Math. Oper. Res. 16: 119–147. Doi:10.1287/moor.16.1.119. Rockafellar, R. Tyrrell Monotone processes of concave type. Memoirs of the American Mathematical Society, No. 77 American Mathematical Society, Providence, R. I. 1967 i+74 pp. Aardal, Karen. "Optima interview Roger J.-B. Wets". Optima: Mathematical Programming Society Newsletter: 3–5. "An Interview with R. Tyrrell Rockafellar". SIAG/Opt News and Views. 15. 2004. Wets, Roger J-B, Roger J-B, ed. "Foreword", Special Issue on Variational Analysis and their Applications, Mathematical Programming and Heidelberg: Springer Verlag, 104: 203–204, doi:10.1007/s10107-005-0612-5, ISSN 0025-5610 Homepage of R. Tyrrell Rockafellar at the University of Washington. R. Tyrrell Rockafellar at the Mathematics Genealogy Project Biography of R. Tyrrell Rockafellar from the Institute of Operations Research and the Management Sciences
In mathematics, more in functional analysis, a Banach space is a complete normed vector space. Thus, a Banach space is a vector space with a metric that allows the computation of vector length and distance between vectors and is complete in the sense that a Cauchy sequence of vectors always converges to a well defined limit, within the space. Banach spaces are named after the Polish mathematician Stefan Banach, who introduced this concept and studied it systematically in 1920–1922 along with Hans Hahn and Eduard Helly. Banach spaces grew out of the study of function spaces by Hilbert, Fréchet, Riesz earlier in the century. Banach spaces play a central role in functional analysis. In other areas of analysis, the spaces under study are Banach spaces. A Banach space is a vector space X over the field R of real numbers, or over the field C of complex numbers, equipped with a norm ‖ ⋅ ‖ X and, complete with respect to the distance function induced by the norm, to say, for every Cauchy sequence in X, there exists an element x in X such that lim n → ∞ x n = x, or equivalently: lim n → ∞ ‖ x n − x ‖ X = 0.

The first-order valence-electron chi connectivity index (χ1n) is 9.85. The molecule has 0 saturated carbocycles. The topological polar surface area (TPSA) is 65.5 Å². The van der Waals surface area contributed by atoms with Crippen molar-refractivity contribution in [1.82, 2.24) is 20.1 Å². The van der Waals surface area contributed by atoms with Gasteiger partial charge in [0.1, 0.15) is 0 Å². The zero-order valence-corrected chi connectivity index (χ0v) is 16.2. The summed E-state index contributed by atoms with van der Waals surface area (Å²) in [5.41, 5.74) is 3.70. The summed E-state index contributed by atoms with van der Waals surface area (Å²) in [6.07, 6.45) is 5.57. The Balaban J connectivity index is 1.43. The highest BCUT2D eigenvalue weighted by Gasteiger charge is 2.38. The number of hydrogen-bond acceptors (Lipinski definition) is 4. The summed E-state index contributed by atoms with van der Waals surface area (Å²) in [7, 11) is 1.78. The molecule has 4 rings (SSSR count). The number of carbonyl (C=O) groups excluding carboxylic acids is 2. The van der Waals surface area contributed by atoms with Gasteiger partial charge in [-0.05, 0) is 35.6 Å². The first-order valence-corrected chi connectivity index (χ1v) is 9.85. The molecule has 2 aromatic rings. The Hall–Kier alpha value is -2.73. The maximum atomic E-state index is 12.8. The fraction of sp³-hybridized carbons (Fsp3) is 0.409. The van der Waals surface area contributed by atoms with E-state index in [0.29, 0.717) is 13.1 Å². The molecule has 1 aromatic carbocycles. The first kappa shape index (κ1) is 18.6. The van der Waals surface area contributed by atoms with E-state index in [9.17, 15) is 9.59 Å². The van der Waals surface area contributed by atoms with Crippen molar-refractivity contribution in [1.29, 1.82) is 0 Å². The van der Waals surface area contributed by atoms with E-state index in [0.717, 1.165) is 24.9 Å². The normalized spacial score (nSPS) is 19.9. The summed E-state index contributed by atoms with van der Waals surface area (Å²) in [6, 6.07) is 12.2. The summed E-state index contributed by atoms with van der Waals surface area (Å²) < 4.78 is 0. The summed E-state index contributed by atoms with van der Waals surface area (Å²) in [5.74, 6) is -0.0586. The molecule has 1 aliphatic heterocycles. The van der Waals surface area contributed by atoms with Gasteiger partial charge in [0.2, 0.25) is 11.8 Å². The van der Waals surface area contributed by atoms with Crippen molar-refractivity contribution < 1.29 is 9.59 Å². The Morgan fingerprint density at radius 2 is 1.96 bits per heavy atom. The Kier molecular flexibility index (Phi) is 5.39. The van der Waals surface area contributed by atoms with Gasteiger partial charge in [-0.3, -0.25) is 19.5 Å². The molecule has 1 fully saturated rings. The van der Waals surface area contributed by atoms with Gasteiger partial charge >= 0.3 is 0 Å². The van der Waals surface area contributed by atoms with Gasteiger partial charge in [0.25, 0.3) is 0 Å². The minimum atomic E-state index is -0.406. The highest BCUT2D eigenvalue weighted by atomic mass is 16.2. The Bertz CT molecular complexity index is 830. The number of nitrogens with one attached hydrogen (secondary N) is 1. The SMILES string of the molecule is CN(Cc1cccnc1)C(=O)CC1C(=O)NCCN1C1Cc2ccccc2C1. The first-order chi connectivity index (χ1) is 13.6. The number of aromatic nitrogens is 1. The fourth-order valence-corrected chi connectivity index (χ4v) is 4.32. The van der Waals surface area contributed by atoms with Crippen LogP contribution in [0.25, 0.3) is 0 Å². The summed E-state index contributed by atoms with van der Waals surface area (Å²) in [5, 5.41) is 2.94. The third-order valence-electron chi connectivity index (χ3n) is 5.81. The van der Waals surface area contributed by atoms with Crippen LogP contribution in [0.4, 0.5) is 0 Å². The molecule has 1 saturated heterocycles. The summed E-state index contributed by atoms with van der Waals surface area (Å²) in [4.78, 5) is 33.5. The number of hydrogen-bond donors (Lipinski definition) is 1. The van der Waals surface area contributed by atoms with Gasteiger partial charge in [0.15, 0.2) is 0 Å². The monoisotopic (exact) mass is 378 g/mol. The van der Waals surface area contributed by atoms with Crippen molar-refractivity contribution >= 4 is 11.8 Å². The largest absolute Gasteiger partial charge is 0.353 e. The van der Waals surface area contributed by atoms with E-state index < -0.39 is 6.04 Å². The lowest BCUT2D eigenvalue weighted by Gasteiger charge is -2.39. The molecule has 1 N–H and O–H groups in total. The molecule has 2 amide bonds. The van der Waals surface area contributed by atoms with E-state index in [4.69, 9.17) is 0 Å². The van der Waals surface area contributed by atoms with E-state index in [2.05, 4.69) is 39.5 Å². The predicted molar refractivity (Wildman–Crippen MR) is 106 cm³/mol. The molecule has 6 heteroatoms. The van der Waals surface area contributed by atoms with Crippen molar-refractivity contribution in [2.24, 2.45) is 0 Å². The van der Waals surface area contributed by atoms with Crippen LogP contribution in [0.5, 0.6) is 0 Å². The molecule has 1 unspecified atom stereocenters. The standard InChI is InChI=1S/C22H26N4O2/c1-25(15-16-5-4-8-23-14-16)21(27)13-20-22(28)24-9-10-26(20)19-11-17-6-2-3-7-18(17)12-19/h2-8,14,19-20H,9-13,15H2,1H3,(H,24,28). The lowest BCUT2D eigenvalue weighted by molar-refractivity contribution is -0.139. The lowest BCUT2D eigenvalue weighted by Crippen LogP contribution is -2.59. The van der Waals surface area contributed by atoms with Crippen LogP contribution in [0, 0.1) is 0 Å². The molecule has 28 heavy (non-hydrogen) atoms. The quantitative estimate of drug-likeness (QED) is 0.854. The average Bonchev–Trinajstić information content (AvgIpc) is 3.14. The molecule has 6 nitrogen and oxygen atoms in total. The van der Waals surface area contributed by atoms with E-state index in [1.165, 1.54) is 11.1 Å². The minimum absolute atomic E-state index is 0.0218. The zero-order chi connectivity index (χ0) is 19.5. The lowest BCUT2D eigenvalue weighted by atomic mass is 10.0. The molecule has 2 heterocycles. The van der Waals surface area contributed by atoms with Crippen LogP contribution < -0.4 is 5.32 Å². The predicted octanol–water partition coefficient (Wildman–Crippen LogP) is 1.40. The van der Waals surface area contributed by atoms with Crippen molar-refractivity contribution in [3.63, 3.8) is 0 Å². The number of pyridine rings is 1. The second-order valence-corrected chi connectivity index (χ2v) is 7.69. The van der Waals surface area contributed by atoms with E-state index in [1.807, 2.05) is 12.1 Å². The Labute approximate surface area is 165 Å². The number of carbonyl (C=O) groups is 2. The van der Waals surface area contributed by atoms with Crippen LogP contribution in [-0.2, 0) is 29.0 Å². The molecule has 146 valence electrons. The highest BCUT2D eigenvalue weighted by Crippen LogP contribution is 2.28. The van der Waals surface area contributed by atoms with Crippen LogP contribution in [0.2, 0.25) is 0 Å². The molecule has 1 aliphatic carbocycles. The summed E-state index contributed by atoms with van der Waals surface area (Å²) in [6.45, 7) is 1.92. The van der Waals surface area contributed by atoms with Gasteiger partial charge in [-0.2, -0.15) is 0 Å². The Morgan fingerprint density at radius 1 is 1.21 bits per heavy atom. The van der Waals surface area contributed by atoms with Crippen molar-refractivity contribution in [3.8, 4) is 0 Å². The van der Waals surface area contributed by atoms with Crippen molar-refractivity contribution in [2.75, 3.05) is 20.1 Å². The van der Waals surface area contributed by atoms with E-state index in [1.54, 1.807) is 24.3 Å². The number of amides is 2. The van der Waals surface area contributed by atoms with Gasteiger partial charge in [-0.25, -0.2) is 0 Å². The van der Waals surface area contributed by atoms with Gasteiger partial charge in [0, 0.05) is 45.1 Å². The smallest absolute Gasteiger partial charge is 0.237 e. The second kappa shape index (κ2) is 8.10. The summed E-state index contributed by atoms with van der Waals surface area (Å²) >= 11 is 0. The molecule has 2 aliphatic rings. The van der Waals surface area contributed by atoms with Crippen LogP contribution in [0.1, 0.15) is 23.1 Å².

The vector space structure allows one to relate the behavior of Cauchy sequences to that of converging series of vectors. A normed space X is a Banach space if and only if each convergent series in X converges, ∑ n = 1 ∞ ‖ v n ‖ X < ∞ implies that ∑ n = 1 ∞ v n converges in X. Completeness of a normed space is preserved if the given norm is replaced by an equivalent one. All norms on a finite-dimensional vector space are equivalent; every finite-dimensional normed space over R or C is a Banach space. If X and Y are normed spaces over the same ground field K, the set of all continuous K-linear maps T: X → Y is denoted by B. In infinite-dimensional spaces, not all linear maps are continuous. A linear mapping from a normed space X to another normed space is continuous if and only if it is bounded on the closed unit ball of X. Thus, the vector space B can be given the operator norm ‖ T ‖ = sup. For Y a Banach space, the space B is a Banach space with respect to this norm. If X is a Banach space, the space B = B forms a unital Banach algebra.